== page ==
Thursday, May 24, 2012

And you thought the golden arches were big

On my way to work this morning, I had just made it through the tangle where Metcalf and I-435 intersect, when my eye was drawn to a towering, red-headed figure off to my left. It was an inflatable Ronald McDonald, rising up from the roof of a newly constructed McDonald's. Oh good, I thought, this will provide a nice distraction for the commuters exiting off I-435 and attempting to merge into traffic.

If this Ronald were concerned that his startling presence might cause accidents, he didn't show it. He smiled guilelessly out at the passing cars, exhibiting not a flicker of doubt that this was his rightful place on the American landscape. It was easy to imagine that he might consider himself belonging in the same club as benevolent national monuments like the Statue of Liberty, beckoning the tired, the hungry, from their teeming shores to his McDonaldland.

As I crawled down Metcalf, the huddled masses crawling alongside me, I found myself thinking that if only the inflatable factory had molded his arms into an outstretched position, his palms upraised, motorists could fancy him a stand-in for the super-sized Jesus that overlooks Rio De Janeiro. But as it was, his right arm had been bent to make it appear he was waving. It was just as well. He's too puffy, too yellow to be a source of inspiration. Too pleased with himself. His lack of self-consciousness by the roadway is galling, but I suppose it's the mark of a great huckster.

The clown thing has worked out well for McDonald's, but if they're going to do roof-top advertising, I think they need a new tack. If causing driving distractions isn't a concern, why not go for something really eye-catching?

Personally, when it comes to inflatables, I think nothing beats a gorilla.


Wednesday, May 16, 2012

Have Skirt, Will Travel (Eventually)

I swear I feel like Mrs. Wiggins today from the Carol Burnett Show.

I'm wearing this skirt which narrows down at the bottom which makes it impossible to walk fast. "Here let me get that for you," I tell a library patron. As they stand and wait at the service desk, I head off for the shelves, slowly inching my way across the room, forced to take baby steps, the hem of my skirt hugging me around the knees.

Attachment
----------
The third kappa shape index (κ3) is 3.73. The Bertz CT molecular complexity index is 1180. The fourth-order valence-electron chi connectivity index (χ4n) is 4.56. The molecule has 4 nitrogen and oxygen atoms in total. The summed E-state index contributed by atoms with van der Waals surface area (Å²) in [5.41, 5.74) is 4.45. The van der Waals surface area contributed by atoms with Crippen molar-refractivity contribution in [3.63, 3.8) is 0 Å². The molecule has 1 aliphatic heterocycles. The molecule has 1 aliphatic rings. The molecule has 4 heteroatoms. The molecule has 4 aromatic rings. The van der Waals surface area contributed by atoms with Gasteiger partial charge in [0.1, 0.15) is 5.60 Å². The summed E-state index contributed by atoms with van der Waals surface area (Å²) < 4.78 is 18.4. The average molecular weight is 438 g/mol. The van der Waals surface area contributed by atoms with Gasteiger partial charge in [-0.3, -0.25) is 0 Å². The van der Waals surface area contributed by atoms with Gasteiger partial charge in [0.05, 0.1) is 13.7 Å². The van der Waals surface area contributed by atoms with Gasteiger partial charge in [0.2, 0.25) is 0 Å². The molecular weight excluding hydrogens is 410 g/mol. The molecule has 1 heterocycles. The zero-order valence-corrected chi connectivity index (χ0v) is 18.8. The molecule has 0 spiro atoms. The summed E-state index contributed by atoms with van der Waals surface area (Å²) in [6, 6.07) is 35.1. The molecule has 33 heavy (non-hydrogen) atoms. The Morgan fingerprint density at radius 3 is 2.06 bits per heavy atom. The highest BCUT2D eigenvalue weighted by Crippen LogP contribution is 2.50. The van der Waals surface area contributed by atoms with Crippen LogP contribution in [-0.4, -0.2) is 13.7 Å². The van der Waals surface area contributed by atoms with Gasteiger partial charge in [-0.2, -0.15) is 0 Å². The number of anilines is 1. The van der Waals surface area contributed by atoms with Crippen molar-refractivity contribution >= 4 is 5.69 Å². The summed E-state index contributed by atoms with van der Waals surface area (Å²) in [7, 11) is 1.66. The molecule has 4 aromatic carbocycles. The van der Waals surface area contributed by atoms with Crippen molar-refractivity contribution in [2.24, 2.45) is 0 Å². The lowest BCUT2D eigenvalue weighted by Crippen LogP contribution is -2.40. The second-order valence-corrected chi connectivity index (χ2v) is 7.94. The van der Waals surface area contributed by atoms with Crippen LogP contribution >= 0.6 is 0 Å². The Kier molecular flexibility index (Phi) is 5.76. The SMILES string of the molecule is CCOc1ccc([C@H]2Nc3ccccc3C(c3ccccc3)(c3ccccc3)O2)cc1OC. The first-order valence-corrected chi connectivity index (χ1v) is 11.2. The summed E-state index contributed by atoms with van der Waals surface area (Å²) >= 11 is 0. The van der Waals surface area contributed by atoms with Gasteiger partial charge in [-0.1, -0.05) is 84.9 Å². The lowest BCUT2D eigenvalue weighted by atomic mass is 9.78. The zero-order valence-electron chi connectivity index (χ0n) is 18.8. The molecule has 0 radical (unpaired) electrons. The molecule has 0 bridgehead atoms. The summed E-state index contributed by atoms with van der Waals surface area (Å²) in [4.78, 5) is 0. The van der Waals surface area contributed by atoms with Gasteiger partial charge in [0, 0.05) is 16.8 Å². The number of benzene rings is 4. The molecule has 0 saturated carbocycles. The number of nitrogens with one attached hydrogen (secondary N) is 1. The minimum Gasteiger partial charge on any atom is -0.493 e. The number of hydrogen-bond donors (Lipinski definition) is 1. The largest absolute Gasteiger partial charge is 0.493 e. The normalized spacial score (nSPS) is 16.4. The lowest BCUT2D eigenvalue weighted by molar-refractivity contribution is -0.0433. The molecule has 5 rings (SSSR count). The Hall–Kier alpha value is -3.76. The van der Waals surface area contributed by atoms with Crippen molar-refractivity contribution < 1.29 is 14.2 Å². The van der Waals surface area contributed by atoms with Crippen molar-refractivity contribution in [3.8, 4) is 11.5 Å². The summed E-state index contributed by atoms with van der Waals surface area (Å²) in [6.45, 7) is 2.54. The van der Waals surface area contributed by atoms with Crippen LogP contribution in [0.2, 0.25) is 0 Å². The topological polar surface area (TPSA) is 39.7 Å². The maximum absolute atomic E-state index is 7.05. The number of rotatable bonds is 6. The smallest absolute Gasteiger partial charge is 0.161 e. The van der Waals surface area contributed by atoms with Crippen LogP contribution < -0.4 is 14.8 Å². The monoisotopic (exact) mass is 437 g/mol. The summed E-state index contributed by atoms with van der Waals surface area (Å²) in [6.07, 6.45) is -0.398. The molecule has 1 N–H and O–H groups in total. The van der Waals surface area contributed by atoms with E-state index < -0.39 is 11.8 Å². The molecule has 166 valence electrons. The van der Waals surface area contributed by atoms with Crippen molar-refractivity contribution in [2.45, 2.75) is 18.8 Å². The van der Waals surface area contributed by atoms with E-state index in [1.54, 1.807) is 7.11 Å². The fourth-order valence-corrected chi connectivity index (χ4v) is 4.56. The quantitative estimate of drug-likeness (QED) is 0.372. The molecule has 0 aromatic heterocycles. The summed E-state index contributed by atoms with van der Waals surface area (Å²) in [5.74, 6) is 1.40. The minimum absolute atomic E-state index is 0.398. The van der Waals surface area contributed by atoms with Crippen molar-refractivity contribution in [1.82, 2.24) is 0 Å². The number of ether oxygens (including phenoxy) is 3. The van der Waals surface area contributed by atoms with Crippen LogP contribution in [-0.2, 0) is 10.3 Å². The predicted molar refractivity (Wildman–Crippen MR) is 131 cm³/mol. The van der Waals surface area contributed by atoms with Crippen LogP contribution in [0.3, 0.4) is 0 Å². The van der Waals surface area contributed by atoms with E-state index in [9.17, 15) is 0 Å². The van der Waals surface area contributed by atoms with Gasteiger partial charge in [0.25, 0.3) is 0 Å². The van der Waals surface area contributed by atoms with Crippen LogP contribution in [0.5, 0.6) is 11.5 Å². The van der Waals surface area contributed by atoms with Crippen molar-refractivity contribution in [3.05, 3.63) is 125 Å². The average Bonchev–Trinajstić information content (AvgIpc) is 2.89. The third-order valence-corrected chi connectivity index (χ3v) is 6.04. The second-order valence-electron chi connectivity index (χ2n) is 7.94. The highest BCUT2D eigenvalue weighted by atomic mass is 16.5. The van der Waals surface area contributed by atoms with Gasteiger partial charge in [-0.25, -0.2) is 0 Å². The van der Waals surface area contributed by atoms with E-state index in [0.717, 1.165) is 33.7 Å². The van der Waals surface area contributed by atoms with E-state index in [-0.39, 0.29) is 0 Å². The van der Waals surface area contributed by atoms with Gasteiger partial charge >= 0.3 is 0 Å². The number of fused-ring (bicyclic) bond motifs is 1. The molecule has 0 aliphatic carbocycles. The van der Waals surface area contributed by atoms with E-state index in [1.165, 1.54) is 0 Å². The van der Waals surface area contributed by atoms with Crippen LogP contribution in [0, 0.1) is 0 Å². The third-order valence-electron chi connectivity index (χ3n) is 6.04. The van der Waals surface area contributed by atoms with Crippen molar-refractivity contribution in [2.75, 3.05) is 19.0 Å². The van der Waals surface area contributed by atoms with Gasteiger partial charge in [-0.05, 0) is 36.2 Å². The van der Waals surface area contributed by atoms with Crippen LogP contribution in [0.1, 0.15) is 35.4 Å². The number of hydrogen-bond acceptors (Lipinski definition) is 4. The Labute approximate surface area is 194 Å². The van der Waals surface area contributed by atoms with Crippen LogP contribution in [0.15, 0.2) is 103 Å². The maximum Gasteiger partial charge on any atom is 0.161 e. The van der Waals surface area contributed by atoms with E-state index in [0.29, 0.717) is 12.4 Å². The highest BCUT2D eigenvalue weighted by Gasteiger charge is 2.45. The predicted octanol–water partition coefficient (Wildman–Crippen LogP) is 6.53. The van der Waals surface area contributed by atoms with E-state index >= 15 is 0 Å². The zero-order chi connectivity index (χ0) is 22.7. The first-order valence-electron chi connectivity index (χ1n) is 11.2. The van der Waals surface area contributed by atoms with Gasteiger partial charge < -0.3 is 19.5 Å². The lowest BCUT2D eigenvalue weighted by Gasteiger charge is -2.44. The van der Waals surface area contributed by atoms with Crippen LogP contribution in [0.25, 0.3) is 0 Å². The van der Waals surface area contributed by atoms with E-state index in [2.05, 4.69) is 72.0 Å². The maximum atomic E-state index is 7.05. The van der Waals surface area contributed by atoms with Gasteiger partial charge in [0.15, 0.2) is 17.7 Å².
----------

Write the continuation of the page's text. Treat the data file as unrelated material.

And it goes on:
I get my arms into the act, trying to propel myself forward, but the skirt holds me back. I wonder whether jumping would be faster. But I would have to jump with both legs together, and would resemble a disabled kid in a sack race at the school picnic, afflicted with middle-aged hips and varicosed veins, and chocolate drool on her chin.

Well, this is a library, after all, not the Quickie Hut, and we've never promised to be fast. I really don't think it should bother anyone if I take a little longer with my coming and going today. What's weighing on my mind is the end of the day, and trying to get out of here and get home. It's a long, long, walk out to the parking lot.

Thursday, May 10, 2012


For most people the month of May brings to mind may baskets and flowers, Mother's Day...things we think of as sweet and wholesome. But I think about maypoles, the ancient customs that once surrounded them, and the big party we could all be enjoying, if we put aside our modern sensibilities for just one month, and embraced the Maypole. After all, May used to be a time of debauchery. Even Julie Andrews sang about the "Lusty month of May" in the Broadway production of Camelot.

According to Wikipedia, cranky Protestants in the 16th century frowned on maypoles and maypole doins', and cracked down on the revelers. Even here in the New World, maypole enthusiasts met with persecution.

Records show that in 1628, William Bradford, governor of New Plymouth, wrote of an incident where indentured servants fled their servitude and formed their own colony. They erected a maypole in the center of their settlement, and engaged in shameful maypole activities, much to the scorn and disapproval of the nearby colonies.

In Bradford's words:

"They also set up a May-pole, drinking and dancing about it many days togaether, inviting the Indean women, for their consorts, dancing and frisking togither, (like so many fairies, or furies rather,) and worse practises. As if they had anew revived & celebrated the feasts of ye Roman Goddes Flora, or ye beasly practieses of ye madd Bacchinalians. Morton likwise (to shew his poetrie) composed sundry rimes & verses, some tending to lasciviousnes, and others to ye detraction & scandall of some persons, which he affixed to this idle or idoll May-polle. They chainged allso the name of their place, and in stead of calling it Mounte Wollaston, they call it Merie-mounte, as if this joylity would have lasted ever. But this continued not long, for after Morton was sent for England, shortly after came over that worthy gentleman, Mr. John Indecott, who brought a patent under ye broad seall, for ye governmente of ye Massachusets, who visiting those parts caused ye May-polle to be cutt downe, and rebuked them for their profannes, and admonished them to looke ther should be better walking; so they now, or others, changed ye name of their place againe, and called it Mounte-Dagon."[20]